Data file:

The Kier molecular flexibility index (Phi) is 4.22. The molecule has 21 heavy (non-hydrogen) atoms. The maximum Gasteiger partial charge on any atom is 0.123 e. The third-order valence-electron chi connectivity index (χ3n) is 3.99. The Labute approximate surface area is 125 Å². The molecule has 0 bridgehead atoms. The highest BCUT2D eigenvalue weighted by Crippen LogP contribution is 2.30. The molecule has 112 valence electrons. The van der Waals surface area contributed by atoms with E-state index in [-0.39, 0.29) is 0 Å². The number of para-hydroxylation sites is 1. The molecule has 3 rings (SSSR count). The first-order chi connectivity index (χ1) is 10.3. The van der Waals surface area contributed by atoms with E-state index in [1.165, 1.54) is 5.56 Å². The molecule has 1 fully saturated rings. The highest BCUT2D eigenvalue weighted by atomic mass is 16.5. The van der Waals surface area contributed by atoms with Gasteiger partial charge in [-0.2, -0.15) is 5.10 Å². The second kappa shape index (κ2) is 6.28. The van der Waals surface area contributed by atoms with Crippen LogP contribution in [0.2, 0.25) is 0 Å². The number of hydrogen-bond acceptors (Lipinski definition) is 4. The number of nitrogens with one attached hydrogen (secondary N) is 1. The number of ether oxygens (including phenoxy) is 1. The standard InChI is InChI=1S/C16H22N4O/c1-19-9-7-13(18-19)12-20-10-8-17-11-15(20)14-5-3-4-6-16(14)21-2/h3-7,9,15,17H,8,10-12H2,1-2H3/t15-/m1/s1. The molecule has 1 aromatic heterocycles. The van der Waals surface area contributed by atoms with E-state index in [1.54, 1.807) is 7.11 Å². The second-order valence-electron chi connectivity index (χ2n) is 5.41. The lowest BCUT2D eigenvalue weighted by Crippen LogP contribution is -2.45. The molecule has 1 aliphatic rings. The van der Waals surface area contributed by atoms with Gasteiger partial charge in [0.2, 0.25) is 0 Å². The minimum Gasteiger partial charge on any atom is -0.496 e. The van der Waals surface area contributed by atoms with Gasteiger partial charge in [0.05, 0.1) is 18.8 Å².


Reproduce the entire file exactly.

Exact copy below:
The Kier molecular flexibility index (Phi) is 4.22. The molecule has 21 heavy (non-hydrogen) atoms. The maximum Gasteiger partial charge on any atom is 0.123 e. The third-order valence-electron chi connectivity index (χ3n) is 3.99. The Labute approximate surface area is 125 Å². The molecule has 0 bridgehead atoms. The highest BCUT2D eigenvalue weighted by Crippen LogP contribution is 2.30. The molecule has 112 valence electrons. The van der Waals surface area contributed by atoms with E-state index in [-0.39, 0.29) is 0 Å². The number of para-hydroxylation sites is 1. The molecule has 3 rings (SSSR count). The first-order chi connectivity index (χ1) is 10.3. The van der Waals surface area contributed by atoms with E-state index in [1.165, 1.54) is 5.56 Å². The molecule has 1 fully saturated rings. The highest BCUT2D eigenvalue weighted by atomic mass is 16.5. The van der Waals surface area contributed by atoms with Gasteiger partial charge in [-0.2, -0.15) is 5.10 Å². The second kappa shape index (κ2) is 6.28. The van der Waals surface area contributed by atoms with Crippen LogP contribution in [0.2, 0.25) is 0 Å². The number of hydrogen-bond acceptors (Lipinski definition) is 4. The number of nitrogens with one attached hydrogen (secondary N) is 1. The number of ether oxygens (including phenoxy) is 1. The standard InChI is InChI=1S/C16H22N4O/c1-19-9-7-13(18-19)12-20-10-8-17-11-15(20)14-5-3-4-6-16(14)21-2/h3-7,9,15,17H,8,10-12H2,1-2H3/t15-/m1/s1. The molecule has 1 aromatic heterocycles. The van der Waals surface area contributed by atoms with E-state index in [1.54, 1.807) is 7.11 Å². The second-order valence-electron chi connectivity index (χ2n) is 5.41. The lowest BCUT2D eigenvalue weighted by Crippen LogP contribution is -2.45. The molecule has 1 aliphatic rings. The van der Waals surface area contributed by atoms with Gasteiger partial charge in [0.2, 0.25) is 0 Å². The minimum Gasteiger partial charge on any atom is -0.496 e. The van der Waals surface area contributed by atoms with Gasteiger partial charge in [0.05, 0.1) is 18.8 Å².